Pussy Riot release: Punk protesters slam amnesty as "hoax, "lie."

Pussy Riot Freed From Prison, Promptly Call Amnesty a PR Stunt

Pussy Riot Freed From Prison, Promptly Call Amnesty a PR Stunt

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Dec. 23 2013 9:42 AM

Pussy Riot Freed From Prison, Promptly Call Amnesty a PR Stunt

Maria Alyokhina, one of the jailed members of anti-Kremlin punk band Pussy Riot is pictured after beeing freed in Nizhny Novgorod on December 23, 2013

Photo by Anastasiya Makarycheva/AFP/Getty Images

Two members of punk/protest collective Pussy Riot were released from Russian prison this morning as part of a sweeping Kremlin-backed amnesty law—and the pair wasted no time doing what they do best: criticizing Vladimir Putin.

Josh Voorhees Josh Voorhees

Josh Voorhees is a Slate senior writer. He lives in Iowa City.

Here's what Maria Alyokhina had to say upon her release from a prison in the western city of Nizhny Novgorod, where she had been serving a two-year sentence for staging a 30-second punk performance in a Moscow cathedral last year, via the New York Times:

In a telephone interview on Monday, Ms. Alyokhina said that she did not want amnesty, and that officials had forced her to leave the prison. She said that the amnesty program was designed to make Mr. Putin look benevolent, and that she would have preferred to serve the remainder of her sentence.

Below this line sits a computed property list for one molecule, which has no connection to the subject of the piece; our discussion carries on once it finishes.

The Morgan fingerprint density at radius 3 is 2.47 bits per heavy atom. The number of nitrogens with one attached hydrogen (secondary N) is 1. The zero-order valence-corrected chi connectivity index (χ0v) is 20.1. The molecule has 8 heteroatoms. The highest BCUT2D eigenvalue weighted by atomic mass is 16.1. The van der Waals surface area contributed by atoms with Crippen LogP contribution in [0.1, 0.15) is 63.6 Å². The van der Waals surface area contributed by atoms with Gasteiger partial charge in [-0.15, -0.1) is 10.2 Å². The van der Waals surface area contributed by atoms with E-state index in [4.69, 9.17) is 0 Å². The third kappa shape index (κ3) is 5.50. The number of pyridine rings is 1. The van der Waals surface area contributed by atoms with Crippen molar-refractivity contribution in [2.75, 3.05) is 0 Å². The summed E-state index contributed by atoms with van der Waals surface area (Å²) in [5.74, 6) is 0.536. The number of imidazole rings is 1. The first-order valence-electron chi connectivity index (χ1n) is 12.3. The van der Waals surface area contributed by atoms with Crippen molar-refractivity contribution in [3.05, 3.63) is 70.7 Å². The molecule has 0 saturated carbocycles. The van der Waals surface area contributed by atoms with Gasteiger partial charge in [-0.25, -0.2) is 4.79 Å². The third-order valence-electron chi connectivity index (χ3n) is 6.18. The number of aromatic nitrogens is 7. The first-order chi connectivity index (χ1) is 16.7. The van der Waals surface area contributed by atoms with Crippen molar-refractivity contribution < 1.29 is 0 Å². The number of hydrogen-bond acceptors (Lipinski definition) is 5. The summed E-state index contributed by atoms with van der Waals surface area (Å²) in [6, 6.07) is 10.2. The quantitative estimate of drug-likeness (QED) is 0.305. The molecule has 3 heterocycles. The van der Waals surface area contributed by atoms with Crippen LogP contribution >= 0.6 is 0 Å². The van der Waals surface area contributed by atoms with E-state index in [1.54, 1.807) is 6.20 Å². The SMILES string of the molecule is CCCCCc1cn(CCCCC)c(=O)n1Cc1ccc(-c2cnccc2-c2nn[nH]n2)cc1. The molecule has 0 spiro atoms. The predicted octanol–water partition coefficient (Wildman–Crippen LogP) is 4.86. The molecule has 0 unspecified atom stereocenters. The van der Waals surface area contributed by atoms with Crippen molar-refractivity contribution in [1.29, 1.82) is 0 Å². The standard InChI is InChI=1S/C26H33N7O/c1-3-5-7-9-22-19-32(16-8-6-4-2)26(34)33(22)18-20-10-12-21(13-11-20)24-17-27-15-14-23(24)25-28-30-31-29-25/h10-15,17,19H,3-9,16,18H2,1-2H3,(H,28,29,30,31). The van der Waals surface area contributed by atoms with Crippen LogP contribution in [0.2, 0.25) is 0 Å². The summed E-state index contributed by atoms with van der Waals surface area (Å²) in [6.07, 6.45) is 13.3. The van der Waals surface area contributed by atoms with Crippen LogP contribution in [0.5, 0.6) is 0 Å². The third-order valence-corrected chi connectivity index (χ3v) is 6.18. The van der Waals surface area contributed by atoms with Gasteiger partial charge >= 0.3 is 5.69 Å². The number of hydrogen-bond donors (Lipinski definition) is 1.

“I think this is an attempt to improve the image of the current government, a little, before the Sochi Olympics — particularly for the Western Europeans,” she said, referring to the Winter Games Russia is hosting in February. “But I don’t consider this humane or merciful.” She added, “This is a lie.”
“We didn’t ask for any pardon,” Ms. Alyokhina said. “I would have sat here until the end of my sentence because I don’t need mercy from Putin.”

Alyokhina's fellow bandmate, Nadezhda Tolokonnikova, offered a similar if shorter critique upon her release from the Siberian prison where she had been held, shouting "Russia without Putin" as she walked out of the prison gate. The pair had been jailed since March of last year and were set to have been released within the next three months even without the amnesty law. The third member of the group, Yekaterina Samutsevich, who had been convicted for the cathedral protest had previously seen her sentence overturned on appeal.

The sweeping, headline-grabbing amnesty law also spared a group of 30 Greenpeace activists from facing jail time for an Arctic protest, and freed one Putin's biggest political rivals. The high-profile releases were timed to mark the 20th anniversary of the adoption of Russia's post-Communist constitution, although most observers saw the upcoming Sochi games—and the international spotlight that will come with it—as the bigger motivation behind the law.

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